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NHIA Hikes Healthcare Costs: What It Means for Nigerians

NHIA Hikes Healthcare Costs: What It Means for Nigerians

The National Health Insurance Authority (NHIA) has announced a significant increase in healthcare costs, with capitation rising by 60% and Fee-For-Service (FFS) fees increasing by 40%.

The announcement was made during a critical stakeholders’ meeting on the new tariffs held on Wednesday in Abuja, aimed at ensuring the sustainability of the health insurance scheme and improving service delivery.

Dr. Kelechi Ohiri, Director General of NHIA, emphasized that providing affordable and quality healthcare remains the authority’s top priority. “The NHIA cited several reasons for the adjustments. Primarily, the rising cost of healthcare delivery and the need to maintain quality care provided to beneficiaries have driven this decision,” Ohiri explained.

The capitation system, which involves a fixed amount of money per patient paid in advance for a defined period, has seen a substantial increase. “This is intended to provide healthcare providers with more resources to manage patient care effectively,” Ohiri added.

He highlighted that healthcare providers are expected to benefit from the increased funding, enabling them to offer better services and reduce the financial strain caused by rising operational costs. However, Ohiri acknowledged that the fee hikes might impose a higher financial burden on patients and employers contributing to the health insurance scheme.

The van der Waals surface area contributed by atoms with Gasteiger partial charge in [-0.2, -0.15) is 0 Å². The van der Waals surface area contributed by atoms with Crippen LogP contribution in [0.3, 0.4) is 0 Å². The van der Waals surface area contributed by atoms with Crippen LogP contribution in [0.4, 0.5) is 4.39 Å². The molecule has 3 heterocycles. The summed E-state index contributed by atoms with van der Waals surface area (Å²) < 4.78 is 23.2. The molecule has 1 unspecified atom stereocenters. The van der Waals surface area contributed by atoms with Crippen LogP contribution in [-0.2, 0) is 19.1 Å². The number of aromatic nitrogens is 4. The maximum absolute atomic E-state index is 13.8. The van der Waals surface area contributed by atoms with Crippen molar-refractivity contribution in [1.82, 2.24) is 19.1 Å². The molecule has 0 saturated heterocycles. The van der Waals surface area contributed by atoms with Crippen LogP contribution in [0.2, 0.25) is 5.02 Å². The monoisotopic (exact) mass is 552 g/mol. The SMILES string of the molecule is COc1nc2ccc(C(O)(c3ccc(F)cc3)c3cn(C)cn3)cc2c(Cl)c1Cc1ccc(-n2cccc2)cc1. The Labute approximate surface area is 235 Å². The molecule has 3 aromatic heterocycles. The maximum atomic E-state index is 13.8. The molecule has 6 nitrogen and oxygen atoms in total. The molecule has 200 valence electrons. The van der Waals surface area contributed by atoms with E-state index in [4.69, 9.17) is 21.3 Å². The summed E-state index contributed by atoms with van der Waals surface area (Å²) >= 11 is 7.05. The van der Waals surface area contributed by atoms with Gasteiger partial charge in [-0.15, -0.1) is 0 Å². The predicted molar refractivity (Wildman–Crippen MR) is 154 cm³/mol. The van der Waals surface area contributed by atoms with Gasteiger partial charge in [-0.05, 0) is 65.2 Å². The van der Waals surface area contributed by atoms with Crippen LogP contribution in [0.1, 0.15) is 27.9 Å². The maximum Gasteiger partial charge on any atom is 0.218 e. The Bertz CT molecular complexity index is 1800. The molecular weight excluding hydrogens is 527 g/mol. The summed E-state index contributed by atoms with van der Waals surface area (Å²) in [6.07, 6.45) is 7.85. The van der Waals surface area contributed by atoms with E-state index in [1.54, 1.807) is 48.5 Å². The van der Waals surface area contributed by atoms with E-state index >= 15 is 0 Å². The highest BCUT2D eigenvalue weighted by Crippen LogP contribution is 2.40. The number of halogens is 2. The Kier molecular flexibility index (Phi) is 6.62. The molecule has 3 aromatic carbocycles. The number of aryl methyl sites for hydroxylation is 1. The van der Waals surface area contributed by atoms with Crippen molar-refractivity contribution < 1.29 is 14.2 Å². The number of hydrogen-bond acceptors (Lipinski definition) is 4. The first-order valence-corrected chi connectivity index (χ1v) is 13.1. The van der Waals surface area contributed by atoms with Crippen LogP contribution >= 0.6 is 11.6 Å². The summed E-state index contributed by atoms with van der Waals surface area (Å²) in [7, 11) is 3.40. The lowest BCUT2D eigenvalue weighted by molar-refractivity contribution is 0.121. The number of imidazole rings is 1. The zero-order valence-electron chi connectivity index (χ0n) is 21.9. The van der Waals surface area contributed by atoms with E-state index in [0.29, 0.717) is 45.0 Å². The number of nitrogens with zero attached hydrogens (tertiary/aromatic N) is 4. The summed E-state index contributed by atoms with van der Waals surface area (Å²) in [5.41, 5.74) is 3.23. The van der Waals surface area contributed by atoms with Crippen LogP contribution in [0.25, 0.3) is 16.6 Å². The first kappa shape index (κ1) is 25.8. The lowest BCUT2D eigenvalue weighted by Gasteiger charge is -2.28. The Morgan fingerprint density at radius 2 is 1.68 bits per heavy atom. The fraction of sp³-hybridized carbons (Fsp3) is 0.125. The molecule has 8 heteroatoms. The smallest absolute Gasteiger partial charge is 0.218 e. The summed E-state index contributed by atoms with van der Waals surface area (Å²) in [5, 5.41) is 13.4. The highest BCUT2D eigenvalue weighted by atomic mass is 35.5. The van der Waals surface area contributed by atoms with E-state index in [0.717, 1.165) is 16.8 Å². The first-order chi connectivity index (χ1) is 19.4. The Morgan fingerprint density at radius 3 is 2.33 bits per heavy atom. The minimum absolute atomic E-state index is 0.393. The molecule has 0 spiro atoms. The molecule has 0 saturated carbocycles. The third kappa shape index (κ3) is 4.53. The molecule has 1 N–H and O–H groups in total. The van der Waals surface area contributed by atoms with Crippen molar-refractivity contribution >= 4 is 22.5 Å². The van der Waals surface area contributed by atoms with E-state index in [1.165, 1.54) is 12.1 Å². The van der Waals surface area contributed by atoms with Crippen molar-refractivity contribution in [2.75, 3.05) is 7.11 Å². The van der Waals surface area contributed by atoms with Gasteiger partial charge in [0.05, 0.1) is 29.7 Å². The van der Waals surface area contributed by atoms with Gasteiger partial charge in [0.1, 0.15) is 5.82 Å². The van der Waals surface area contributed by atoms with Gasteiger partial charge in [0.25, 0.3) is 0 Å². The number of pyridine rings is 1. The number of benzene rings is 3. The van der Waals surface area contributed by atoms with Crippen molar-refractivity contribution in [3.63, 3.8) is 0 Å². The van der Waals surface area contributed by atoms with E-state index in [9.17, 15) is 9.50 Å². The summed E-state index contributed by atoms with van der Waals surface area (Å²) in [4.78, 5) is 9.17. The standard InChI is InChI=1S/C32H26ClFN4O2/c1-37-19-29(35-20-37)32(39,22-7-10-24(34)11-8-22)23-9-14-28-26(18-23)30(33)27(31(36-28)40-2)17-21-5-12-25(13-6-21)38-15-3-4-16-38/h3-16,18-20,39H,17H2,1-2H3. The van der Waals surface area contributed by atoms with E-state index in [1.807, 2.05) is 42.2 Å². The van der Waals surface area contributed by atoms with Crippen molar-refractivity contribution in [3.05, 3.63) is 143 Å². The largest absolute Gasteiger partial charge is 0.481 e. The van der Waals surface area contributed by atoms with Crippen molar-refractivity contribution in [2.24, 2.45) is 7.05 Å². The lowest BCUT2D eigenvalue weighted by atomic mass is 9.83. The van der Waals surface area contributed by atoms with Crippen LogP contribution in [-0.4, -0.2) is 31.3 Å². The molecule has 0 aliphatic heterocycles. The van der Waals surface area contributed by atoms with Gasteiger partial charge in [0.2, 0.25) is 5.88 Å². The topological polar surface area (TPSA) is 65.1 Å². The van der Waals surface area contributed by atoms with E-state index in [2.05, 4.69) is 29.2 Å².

“NHIA does not take its stakeholders for granted. We always appreciate their collaboration within the context of achieving the goal of Universal Health Coverage,” he assured.

Dr. Aminu Magashi, Coordinator of the Africa Health Budget Network (AHBN) and a health economist, noted that the announcement marked a significant shift in the cost structure of health insurance in Nigeria. While the changes aim to improve healthcare services, Magashi stressed the challenge of balancing affordability with quality care. He called on NHIA to monitor the impact of these changes and make further adjustments as necessary.

“NHA should ensure that these increases are vital for maintaining a robust healthcare system that can meet the needs of the population,” Magashi stated.

Some Nigerians who spoke with newsmen appreciated the necessity of the increase to ensure continued access to quality healthcare. However, others expressed concern about the potential financial strain on families and businesses.

The meeting included representatives from the Association of Private Medical Practitioners, Health Maintenance Organisations, Guild of Medical Directors, and other key players.

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